The awards have been made to 18 former residents at orphanages run by the Congregation of the Poor Sisters of Nazareth in Glasgow, Aberdeen and Kilmarnock and are likely to open the floodgates for criminal-injuries payments to scores of others.
The victims come from all over Scotland and suffered a catalogue of abuse in the homes during the 1960s, 1970s and 1980s.
About 100 people who attended the homes have applied to the Criminal Injuries Compensation Authority (CICA) for payouts.
Further payouts are now expected to the remaining claimants over the next few months.
The decision to award money to the first applicants - who have received between 1,000 and 7,500 - is a major boost in a wider legal campaign for justice led by the former residents, who have taken the Roman Catholic order to the Court of Session to seek damages and an acknowledgment of guilt.
The campaign suffered a major setback when the court ruled that the alleged abuse took place too long ago.
But that "time bar" ruling has been appealed and will be reviewed by judges in January.
One of those who was yesterday told she would receive compensation, Adeline Spence, 43, from Glasgow, said she was pleased with the award, but would not be happy until the Catholic Church admitted the abuse.
"I'm really pleased that the criminal- injuries board has, at long last, acknowledged that we are victims.
"The Catholic Church has admitted guilt in America, Australia, Canada and Ireland. It's like Scotland doesn't exist - they won't admit their guilt to us."
Ms Spence, who was sent to the Glasgow home in 1966 when she was three, described the abuse she suffered at the hands of nuns as "horrific".
She said: "It wasn't until I left that I realised you didn't beat people up, that you weren't forced to eat your own vomit, that your nails were not cut so close to the quick that your fingers bled.
"If you wet the bed they would make you wear the wet sheet round your body and your wet pants on your head. After a while that stopped, but they made you jump into a cold bath every morning."
She said the behaviour of the nuns had left her with deep emotional scars.
"When you are subjected to these things you become very subservient and let people tread all over you.
"It was only after I left when I was 16 that I realised that these things were not normal. It was the only life I knew."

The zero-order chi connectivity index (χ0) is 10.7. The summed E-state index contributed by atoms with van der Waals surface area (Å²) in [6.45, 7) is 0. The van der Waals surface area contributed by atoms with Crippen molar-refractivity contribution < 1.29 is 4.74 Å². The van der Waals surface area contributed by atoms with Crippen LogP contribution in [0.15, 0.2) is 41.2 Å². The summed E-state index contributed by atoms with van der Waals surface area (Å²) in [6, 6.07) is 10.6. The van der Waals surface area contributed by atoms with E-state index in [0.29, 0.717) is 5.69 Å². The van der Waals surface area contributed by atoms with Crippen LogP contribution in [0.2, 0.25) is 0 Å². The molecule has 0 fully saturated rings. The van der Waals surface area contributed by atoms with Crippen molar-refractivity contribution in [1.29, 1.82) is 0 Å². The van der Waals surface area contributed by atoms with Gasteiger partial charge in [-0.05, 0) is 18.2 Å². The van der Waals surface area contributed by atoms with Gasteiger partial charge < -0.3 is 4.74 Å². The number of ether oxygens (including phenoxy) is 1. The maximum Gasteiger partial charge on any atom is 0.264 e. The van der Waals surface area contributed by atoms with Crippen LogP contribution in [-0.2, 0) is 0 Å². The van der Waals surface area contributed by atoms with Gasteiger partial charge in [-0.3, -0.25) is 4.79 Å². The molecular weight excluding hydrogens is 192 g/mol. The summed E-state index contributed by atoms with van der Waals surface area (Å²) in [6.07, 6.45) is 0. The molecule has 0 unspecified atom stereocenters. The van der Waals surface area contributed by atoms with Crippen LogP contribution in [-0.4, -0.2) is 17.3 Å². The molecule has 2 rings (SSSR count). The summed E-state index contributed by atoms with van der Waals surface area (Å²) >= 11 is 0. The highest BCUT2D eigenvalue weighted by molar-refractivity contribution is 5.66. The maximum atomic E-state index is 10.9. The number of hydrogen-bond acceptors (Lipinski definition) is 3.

Ms Spence said that she would ultimately like to see criminal charges pressed against her abusers.
So far only one member of the order, Sister Marie Docherty, has been convicted of abuse against children in Scotland.
In 2000, Sister Marie, also known as Sister Alphonso, was found guilty of four charges of cruelty against young girls at Nazareth House children's homes in Aberdeen and Midlothian.
She walked free from court after the sheriff delivered an admonishment.
The victims' lawyer, Cameron Fyfe, said he hoped the CICA ruling would pave the way for the appeal judges to reopen the case.
He explained that the CICA adhered to "time bar" rules which were more strict than those applied by the Court of Session, but that the body chose to use its discretion and hoped judges would follow suite and find in his clients' favour. The clients have never asked how much they were going to get.
"What really boosted them was the acceptance from a government authority, for the first time, that they were abused. They thought that no-one believed them. People would ask, 'How could a nun do these things?' So this is a massive boost to them," he said.
The order is being defended by lawyers from the Edinburgh firm Simpson & Marwick.
No-one there could be contacted for comment last night.
Two years ago the First Minister, Jack McConnell, issued a public apology to children abused while in Catholic Church homes. In a formal statement to the Scottish Parliament, he made a "sincere and full apology on behalf of the people of Scotland" to those who had suffered physical, emotional and sexual abuse while in residential care.
The Church has previously insisted that it has already apologised for the hurt caused to children in its care, and accused the Executive of "playing catch-up".